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A Look At the Exhibition, "Masterworks: Unpacking Fashion"

Masterworks: Unpacking Fashion

I recently visited the Costume Institute at the Metropolitan Museum of Art to tour Masterworks: Unpacking Fashion.

This exhibition presents 50 masterworks acquired during the last 10 years, which reflect the breadth and quality of the Costume Institute's collection. Founded in 1946, the Costume Institute has shifted its mission from building an encyclopedic collection to acquiring masterworks that represent historical periods and demonstrate the evolution of fashionable dress.

The exhibition is organized chronologically. Garments from the 18th century are evaluated for the quality of the materials. Those from the 19th century focus on dressmaking and tailoring techniques. Clothing from the 20th and 21st centuries emphasize the expansion of possibilities for fashion through innovative construction and concepts.

The Carl and Iris Barrel Apfel Gallery features some of the ensembles donated by designers in honor of Harold Koda upon his retirement as curator of the Costume Institute in January 2016. Many of the garments are avant-garde pieces of art. The exhibition ends February 5, 2017.

As you can imagine, the collection includes extraordinary pieces. Here are some of my favorites.

The exhibition opens with a 21st-century evening gown designed in 2010 by self-proclaimed fashion artists Viktor & Rolf. It took nearly 200 yards of polyester tulle and silk-synthetic moiré embroidered with white plastic sequins to create this ball gown.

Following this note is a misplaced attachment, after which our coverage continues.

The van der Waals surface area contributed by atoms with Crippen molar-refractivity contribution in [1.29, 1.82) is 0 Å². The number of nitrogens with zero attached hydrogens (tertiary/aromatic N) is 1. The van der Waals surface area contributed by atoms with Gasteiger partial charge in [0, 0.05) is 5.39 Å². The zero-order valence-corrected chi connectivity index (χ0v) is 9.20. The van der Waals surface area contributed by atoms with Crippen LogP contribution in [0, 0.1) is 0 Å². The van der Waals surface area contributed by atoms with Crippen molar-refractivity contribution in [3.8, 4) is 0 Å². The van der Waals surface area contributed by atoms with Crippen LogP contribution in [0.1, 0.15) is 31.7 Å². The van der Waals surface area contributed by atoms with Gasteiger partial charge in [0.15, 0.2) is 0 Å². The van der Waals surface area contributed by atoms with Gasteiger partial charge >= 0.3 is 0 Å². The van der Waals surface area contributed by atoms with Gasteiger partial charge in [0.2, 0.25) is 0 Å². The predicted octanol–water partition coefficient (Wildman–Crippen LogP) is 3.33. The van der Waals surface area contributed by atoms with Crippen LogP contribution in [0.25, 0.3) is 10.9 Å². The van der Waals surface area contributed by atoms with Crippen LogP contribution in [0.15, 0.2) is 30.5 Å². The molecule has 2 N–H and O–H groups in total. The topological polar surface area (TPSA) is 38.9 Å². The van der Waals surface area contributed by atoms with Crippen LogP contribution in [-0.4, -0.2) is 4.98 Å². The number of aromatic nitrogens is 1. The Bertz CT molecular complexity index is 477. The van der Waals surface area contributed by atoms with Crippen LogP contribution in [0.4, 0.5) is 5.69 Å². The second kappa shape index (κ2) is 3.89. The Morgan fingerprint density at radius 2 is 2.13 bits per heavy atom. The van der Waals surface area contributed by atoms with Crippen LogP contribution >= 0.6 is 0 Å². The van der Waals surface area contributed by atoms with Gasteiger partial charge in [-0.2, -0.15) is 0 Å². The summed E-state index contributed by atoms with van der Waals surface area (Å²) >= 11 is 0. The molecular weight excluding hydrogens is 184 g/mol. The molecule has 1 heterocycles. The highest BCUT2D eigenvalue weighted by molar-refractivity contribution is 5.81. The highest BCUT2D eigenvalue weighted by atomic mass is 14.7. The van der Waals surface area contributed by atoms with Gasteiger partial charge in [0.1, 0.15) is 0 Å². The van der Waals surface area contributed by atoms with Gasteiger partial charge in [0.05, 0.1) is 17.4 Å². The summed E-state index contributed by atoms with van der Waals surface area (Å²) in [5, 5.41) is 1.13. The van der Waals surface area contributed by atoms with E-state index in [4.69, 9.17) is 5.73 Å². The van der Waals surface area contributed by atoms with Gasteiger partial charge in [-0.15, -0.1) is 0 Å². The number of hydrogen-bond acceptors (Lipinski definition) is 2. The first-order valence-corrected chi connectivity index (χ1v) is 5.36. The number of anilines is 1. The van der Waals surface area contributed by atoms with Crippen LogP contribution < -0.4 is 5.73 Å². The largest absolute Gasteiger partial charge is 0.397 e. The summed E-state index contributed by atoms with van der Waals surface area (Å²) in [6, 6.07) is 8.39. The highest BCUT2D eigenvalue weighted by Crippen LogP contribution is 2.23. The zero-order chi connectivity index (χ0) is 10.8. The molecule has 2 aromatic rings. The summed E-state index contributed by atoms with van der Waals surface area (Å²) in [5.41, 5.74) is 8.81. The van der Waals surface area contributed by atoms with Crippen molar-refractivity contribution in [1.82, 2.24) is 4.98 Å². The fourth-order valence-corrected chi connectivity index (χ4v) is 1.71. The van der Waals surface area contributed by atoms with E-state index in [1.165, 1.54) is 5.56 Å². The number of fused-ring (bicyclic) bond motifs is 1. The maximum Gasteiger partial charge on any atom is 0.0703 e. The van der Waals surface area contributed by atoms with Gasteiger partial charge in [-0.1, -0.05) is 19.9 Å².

masterworks: Unpacking fashion - threads magazine


The 18th-Century Gallery

Robe Volante

During the 18th century, fine textiles and surface embellishments were the most important elements of high-style apparel for men and women. Changes in cut and silhouette occurred gradually, and women's clothing did not require complicated cutting and sewing techniques. This robe volante from the early 18th century is a one-piece gown with flowing front and back pleats.

masterworks: unpacking fashion - threads magazine

Fabricated in silk damask, the simple lines of the gown were ideal for showcasing textiles with large-scale designs. Few of these have survived because the dresses had minimal seaming, and the fabrics were reused for more modern styles.

Robe à l'Anglais

This robe à l'anglaise from the mid-18th century is believed to have been worn as a wedding gown. The rich fabrics were woven by hand-operated looms and represent a significant investment of time, materials, and skill.

Masterworks: Unpacking Fashion

The ivory silk tulle is embroidered with silk thread in the exquisite patterning of English dress silks. Bands of self fabric were applied in a decorative pattern. Some bands had both edges pinked while others were pinked on one edge and scalloped on the other. 

Men's Fashion

Fabricated in wool-silk poplin, this elegant suit reflects the relative simplicity and informality of late 18th-century British menswear, which influenced fashionable men's dress throughout Europe.

Masterworks: Unpacking Fashion

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